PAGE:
[..]Numbers stations (or number stations) are shortwave radio stations of uncertain origin. In the 1950s, Time magazine reported that the numbers stations first appeared shortly after World War II and were using a format that had been used to send weather data during that war.
Numbers stations generally broadcast artificially generated voices reading streams of numbers, words, letters (sometimes using a spelling alphabet), tunes or Morse code. They are in a wide variety of languages and the voices are usually female, although sometimes men’s or children’s voices are used.
Evidence supports popular assumptions that the broadcasts are used to send messages to spies. This usage has not been publicly acknowledged by any government that may operate a numbers station, although two QSLs have been received from numbers stations by shortwave listeners who sent reception reports to said stations, which is the expected behaviour of a non-clandestine station. […]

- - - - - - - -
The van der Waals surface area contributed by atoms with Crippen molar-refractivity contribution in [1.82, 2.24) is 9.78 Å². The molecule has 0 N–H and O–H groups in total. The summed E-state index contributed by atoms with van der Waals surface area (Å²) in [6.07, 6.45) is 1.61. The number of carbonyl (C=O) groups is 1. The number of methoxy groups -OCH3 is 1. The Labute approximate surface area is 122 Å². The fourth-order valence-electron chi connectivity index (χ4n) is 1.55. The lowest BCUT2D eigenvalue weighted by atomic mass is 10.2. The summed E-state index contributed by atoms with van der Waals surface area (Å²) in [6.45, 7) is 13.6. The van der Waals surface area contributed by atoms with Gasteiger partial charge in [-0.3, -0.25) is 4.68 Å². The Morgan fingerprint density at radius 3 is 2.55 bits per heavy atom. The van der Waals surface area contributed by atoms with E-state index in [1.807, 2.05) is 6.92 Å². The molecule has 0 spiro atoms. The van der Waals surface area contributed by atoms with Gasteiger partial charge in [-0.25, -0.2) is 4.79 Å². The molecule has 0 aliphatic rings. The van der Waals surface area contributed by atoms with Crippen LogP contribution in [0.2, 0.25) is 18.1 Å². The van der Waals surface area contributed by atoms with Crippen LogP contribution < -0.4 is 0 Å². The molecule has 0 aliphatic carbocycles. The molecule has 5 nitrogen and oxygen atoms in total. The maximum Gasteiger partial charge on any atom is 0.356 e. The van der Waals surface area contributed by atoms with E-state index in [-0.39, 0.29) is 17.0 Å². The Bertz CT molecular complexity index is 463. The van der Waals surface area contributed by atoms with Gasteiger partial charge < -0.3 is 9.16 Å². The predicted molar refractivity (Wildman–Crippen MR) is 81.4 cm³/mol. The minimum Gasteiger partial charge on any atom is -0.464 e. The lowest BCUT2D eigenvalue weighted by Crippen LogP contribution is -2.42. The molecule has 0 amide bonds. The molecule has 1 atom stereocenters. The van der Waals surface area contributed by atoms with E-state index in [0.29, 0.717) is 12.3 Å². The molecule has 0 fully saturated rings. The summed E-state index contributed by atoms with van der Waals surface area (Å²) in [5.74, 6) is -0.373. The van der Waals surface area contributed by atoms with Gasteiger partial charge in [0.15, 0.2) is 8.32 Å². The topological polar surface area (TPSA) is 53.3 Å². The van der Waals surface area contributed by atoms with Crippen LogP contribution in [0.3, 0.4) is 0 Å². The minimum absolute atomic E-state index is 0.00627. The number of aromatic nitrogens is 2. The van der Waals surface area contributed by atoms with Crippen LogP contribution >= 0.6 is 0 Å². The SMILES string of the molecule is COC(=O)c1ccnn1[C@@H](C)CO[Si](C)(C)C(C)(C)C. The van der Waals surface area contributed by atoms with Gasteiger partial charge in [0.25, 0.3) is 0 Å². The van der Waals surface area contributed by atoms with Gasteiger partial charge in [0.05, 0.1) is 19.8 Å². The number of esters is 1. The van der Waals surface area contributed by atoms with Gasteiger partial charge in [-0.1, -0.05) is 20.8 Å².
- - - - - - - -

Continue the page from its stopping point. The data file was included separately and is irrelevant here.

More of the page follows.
An ingenious method uses a system of encryption that is termed as a ‘one time pad’ and is impossible to break; when messages are sent via shortwave numbers stations to the receiving individual who is undercover within another country, the system shows its remarkable strength and capability as it is also extremely difficult, if achievable at all, to locate the end receiving individual and be able to place any observation onto their movements.
Where and how number stations have their origins is still masked in much uncertainness and debate. Around 60 years ago, in the 1950′s, a written article from the Time magazine stated numbers stations first came into existence a short time following the 2nd World War.
>If you live in area GMT+1 just wait evening to hear something